I love reading books about books. I'm super nerdy like that.
Also, NC was among the many, many states that adopted Common Core this past year, so I figure that more teens (and their parents) will be coming into the library looking for enjoyable nonfiction.
I ended up enjoying this book more than I thought! I read through most of it, instead of just skimming or using as a resource. The author opens by telling the reader how he came to this particular list. He used an algorithm and a LOT of different "best of" lists and awards lists to compile his original HUGE list, then pared it down to 100 books each for 5 different age groups by giving each book a "vote" for every list it appeared on. The 500 books with the most "votes" are included in the book. The first five chapters are 100 books each for 5 different age groups: preschool, early reader, middle grades, young adult, and adult. Each book has a cover image (black and white); title, author name, and illustrator name (if there was one); and a few sentences synopsis. There isn't any opinion in these synopses; just a few sentences to orient the reader to the subject matter. After these chapters, there's a list of the featured books in alphabetical order by authors' last names. Then the author takes it to another level of helpfulness and lists all the books again, this time grouped by subject. Super helpful!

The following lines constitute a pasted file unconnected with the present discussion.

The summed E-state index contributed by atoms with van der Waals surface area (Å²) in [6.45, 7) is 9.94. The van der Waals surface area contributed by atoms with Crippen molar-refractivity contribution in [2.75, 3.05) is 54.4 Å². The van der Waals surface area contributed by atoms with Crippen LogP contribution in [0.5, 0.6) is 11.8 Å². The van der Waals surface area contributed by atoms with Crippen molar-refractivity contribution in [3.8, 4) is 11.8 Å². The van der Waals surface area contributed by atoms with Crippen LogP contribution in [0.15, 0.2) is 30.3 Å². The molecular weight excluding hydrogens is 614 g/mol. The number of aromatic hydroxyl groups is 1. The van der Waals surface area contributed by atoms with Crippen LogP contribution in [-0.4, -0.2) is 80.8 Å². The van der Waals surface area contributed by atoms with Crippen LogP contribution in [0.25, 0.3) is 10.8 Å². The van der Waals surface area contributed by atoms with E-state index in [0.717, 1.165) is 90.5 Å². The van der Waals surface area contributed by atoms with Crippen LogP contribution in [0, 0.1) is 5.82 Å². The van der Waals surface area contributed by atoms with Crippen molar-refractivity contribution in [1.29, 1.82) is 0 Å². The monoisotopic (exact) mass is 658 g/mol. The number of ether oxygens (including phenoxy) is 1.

Overall, a great resource. I know I found a few new books to add to my ever-growing tbr list!
*I checked out my copy of The Mother of All Booklists from my local library.